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    • A recent fork from "Where did the G+ Influencers go?" led to discussion of carbon tax. If one understands that greenhouse effect gases like carbon dioxide are increasing due to human activity, and that many economists believe capitalism is the most efficient method humans have thus-far devised to distribute scarce resources, and that governments' functions are partly to regulate market externalities such as environmental impact that do not otherwise have market value; then one might suppose a carbon tax would be a reasonable approach by governments to regulating the carbon dioxide emissions of humanity.

      Of course, humanity is served by many different governments. Of course governments are notoriously inefficient in their machinations and often in their use of resources (such as tax income). But externality regulation by means other than taxation has its own problems - permitting may create unanticipated hurdles for some businesses or perpetuate inefficient business arrangements. Arbitrary emission caps may unnecessarily hamper economic growth. Well, many factors may be involved and I am sure others have some ideas about this matter. We should discuss . . .

    • Cade, would you be offended if I suggested changing the title of this conversation to

      Do we need a Carbon Tax to reverse Climate Change?

      I could be completely wrong here, but I think posing a question for debate will foster greater engagement.

    • If I was to set up a carbon tax program I would set a floor for the price of credits, meaning that the U.S. government would buy credits for say $100 per credit.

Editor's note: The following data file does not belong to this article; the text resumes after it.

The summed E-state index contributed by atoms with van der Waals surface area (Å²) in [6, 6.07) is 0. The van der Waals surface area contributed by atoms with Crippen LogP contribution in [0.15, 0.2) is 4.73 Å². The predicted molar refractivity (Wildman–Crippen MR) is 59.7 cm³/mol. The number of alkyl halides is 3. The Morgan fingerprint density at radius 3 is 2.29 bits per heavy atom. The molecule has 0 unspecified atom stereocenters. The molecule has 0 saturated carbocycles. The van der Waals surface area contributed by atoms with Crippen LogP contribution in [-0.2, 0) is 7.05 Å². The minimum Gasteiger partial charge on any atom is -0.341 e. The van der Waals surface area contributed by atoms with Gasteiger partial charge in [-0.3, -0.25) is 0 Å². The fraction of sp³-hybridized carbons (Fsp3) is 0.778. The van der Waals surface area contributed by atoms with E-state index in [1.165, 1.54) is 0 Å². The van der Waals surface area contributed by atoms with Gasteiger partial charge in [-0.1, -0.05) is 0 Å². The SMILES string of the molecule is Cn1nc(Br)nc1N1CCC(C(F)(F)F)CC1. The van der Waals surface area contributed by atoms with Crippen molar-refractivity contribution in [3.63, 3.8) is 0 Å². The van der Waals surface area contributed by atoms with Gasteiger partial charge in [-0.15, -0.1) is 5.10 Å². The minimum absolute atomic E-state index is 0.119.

Set up the buying and selling of credits like any exchange. You could theoretically trade it on the CBOT.

      If there are more credits issued than penalties in a given year, companies that curbed their pollution still have a financial incentive since excess credits can still be sold to the government.

      Credits sold to the government would be “shredded”: they could not be re-sold to polluters.

      Credits would also have an expiration date, say a year from issuance, so that polluters couldn’t buy up several years’ worth of abuse.

      The pollution limit for the country, the pollution limit for companies, as well as the floor price for credits, would need to be determined and adjusted by a Federal Reserve type of governing board like the Fed interest rate.

      If a polluter couldn’t buy up enough credits for the auto plant, the plant needs to be idled until it’s average pollution is back in compliance.

    • My concern is it has the word tax in it so you would expect enormous emotional pushback. It sounds like taking someone's money. I don't know what the alternative is because the word regulation does not sit well either.

      Maybe the best course of action is to simply fund clean energy because that feels like progress, ushering in the future, expanding the economy, providing jobs, and providing a soft landing for coal miners. If you tax coal away (it gets hit hardest and soonest) you make a lot of enemies, including Trump and his supporters.